Abstract 20821: Radiofrequency Ablation of Premature Ventricular Ectopy Can Improve Left Ventricular Function and Heart Failure Class in Non-Responders of Cardiac Resynchronization Therapy
Objectives: Cardiac Resynchronization therapy (CRT) is an effective therapeutic strategy in patients who do not respond to conventional heart failure therapy. Approximately 30–40% of patients do not respond to CRT and the underlying reasons for the lack of response are poorly understood. Frequent premature ventricular contraction (PVC) is not uncommon in these patients. We evaluated whether radiofrequency ablation (RFA) of the PVC focus would improve left ventricular ejection fraction (LVEF).
Methods: We prospectively studied 847 eligible patients who had CRT for refractory CHF between 2008–2010 at 4 participating institutions. Response to CRT was defined as at least 5% improvement in EF or 15% improvement in LV volumes. Of these, 203 (24%) patients did not respond to CRT. Frequent PVC (>10,000/24 hours) were noted in 52 nonresponders, who underwent RFA using 3D-electroanatomic mapping. Successful ablation was defined as <1000 PVCs/24 hour period. Follow-up echo was done after 6 months to assess LVEF and LV volumes. Pre and post-RFA NYHA functional class was also assessed.
Results: Twenty-six percent (52/203) of CRT nonresponders underwent RFA (68% males, age 65±12 years). Nonischemic cardiomyopathy was present in 58%. Intracardiac echo and 3D mapping guided RFA of the PVC focus was attempted using a 3.5 mm Biosense Webster open irrigated catheter. Distribution of site of origin is as follows — Submitral annular foci in 19, RVOT in 12, LVOT 3, aortic cusp 3, aortomitral continuity in 3, His purkinje in 4, papillary muscle in 2 and around the scar border in 6 patients. Epicardial focus was seen in 6% of cases. More than one focus was seen in 10%. Acute success was seen in 96%. At 3 months 84% had successful ablation with 64% free of PVCs. Acute success was achieved in 96%. At 3 months, 84% had successful ablation with 64% free of PVCs. Compared with baseline values, significant improvements were noted in LVEF (35±6 % vs. 28±4%), LVESD (5.1±0.4 mm vs. 5.7±0.6 mm), LVEDD (7.4±0.5mm vs. 6.4±0.3mm) and NYHA class (3.2 vs. 2.4) in patients with ≥20,000 PVCs (35/52, 67%).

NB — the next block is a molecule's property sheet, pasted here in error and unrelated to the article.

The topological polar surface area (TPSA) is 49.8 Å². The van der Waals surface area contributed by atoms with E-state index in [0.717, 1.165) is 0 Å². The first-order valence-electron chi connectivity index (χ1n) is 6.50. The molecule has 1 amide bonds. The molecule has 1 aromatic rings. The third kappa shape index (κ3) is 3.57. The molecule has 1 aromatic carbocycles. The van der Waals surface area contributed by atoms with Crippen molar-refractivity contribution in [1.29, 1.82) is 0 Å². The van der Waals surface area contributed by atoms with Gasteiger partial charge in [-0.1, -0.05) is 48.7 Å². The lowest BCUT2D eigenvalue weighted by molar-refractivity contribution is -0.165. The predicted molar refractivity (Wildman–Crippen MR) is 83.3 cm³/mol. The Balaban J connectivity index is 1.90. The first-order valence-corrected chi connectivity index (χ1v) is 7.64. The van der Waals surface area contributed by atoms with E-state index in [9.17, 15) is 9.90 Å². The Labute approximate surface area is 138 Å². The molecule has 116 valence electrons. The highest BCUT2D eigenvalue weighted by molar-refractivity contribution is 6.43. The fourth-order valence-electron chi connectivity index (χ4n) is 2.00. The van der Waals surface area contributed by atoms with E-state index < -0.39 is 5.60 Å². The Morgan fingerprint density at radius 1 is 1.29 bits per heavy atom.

Conclusions: Frequent monomorphic PVC is not an uncommon cause of no response to CRT. RFA of the ectopic focus is effective in improving response to CRT in patients with excessive PVC burden (≥ 20,000/24 hour).
- © 2010 by American Heart Association, Inc.